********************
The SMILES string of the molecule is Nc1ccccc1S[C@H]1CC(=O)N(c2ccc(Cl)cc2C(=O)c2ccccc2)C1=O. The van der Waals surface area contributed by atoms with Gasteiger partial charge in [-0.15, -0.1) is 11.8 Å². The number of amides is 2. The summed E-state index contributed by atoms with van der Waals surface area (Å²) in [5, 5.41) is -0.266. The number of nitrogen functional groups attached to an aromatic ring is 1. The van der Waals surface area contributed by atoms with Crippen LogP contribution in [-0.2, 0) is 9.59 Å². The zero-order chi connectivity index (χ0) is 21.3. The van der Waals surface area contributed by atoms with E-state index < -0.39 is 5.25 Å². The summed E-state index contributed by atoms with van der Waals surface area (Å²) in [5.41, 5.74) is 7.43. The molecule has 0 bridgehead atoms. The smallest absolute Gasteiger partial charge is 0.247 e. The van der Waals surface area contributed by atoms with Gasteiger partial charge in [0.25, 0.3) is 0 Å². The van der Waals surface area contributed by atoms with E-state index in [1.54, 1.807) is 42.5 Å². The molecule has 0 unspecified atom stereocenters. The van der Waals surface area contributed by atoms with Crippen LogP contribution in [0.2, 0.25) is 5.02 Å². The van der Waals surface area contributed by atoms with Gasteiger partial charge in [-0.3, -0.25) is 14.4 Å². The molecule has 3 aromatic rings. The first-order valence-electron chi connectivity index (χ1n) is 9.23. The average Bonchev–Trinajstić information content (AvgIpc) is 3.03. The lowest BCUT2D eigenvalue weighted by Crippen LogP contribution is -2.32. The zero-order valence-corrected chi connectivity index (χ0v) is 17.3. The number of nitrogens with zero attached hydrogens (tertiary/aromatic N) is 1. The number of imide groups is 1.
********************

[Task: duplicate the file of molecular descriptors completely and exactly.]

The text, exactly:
The SMILES string of the molecule is Nc1ccccc1S[C@H]1CC(=O)N(c2ccc(Cl)cc2C(=O)c2ccccc2)C1=O. The van der Waals surface area contributed by atoms with Gasteiger partial charge in [-0.15, -0.1) is 11.8 Å². The number of amides is 2. The summed E-state index contributed by atoms with van der Waals surface area (Å²) in [5, 5.41) is -0.266. The number of nitrogen functional groups attached to an aromatic ring is 1. The van der Waals surface area contributed by atoms with Crippen LogP contribution in [-0.2, 0) is 9.59 Å². The zero-order chi connectivity index (χ0) is 21.3. The van der Waals surface area contributed by atoms with E-state index < -0.39 is 5.25 Å². The summed E-state index contributed by atoms with van der Waals surface area (Å²) in [5.41, 5.74) is 7.43. The molecule has 0 bridgehead atoms. The smallest absolute Gasteiger partial charge is 0.247 e. The van der Waals surface area contributed by atoms with Gasteiger partial charge in [0.25, 0.3) is 0 Å². The van der Waals surface area contributed by atoms with E-state index in [1.54, 1.807) is 42.5 Å². The molecule has 0 unspecified atom stereocenters. The van der Waals surface area contributed by atoms with Crippen LogP contribution in [0.2, 0.25) is 5.02 Å². The van der Waals surface area contributed by atoms with Gasteiger partial charge in [-0.3, -0.25) is 14.4 Å². The molecule has 3 aromatic rings. The first-order valence-electron chi connectivity index (χ1n) is 9.23. The average Bonchev–Trinajstić information content (AvgIpc) is 3.03. The lowest BCUT2D eigenvalue weighted by Crippen LogP contribution is -2.32. The zero-order valence-corrected chi connectivity index (χ0v) is 17.3. The number of nitrogens with zero attached hydrogens (tertiary/aromatic N) is 1. The number of imide groups is 1.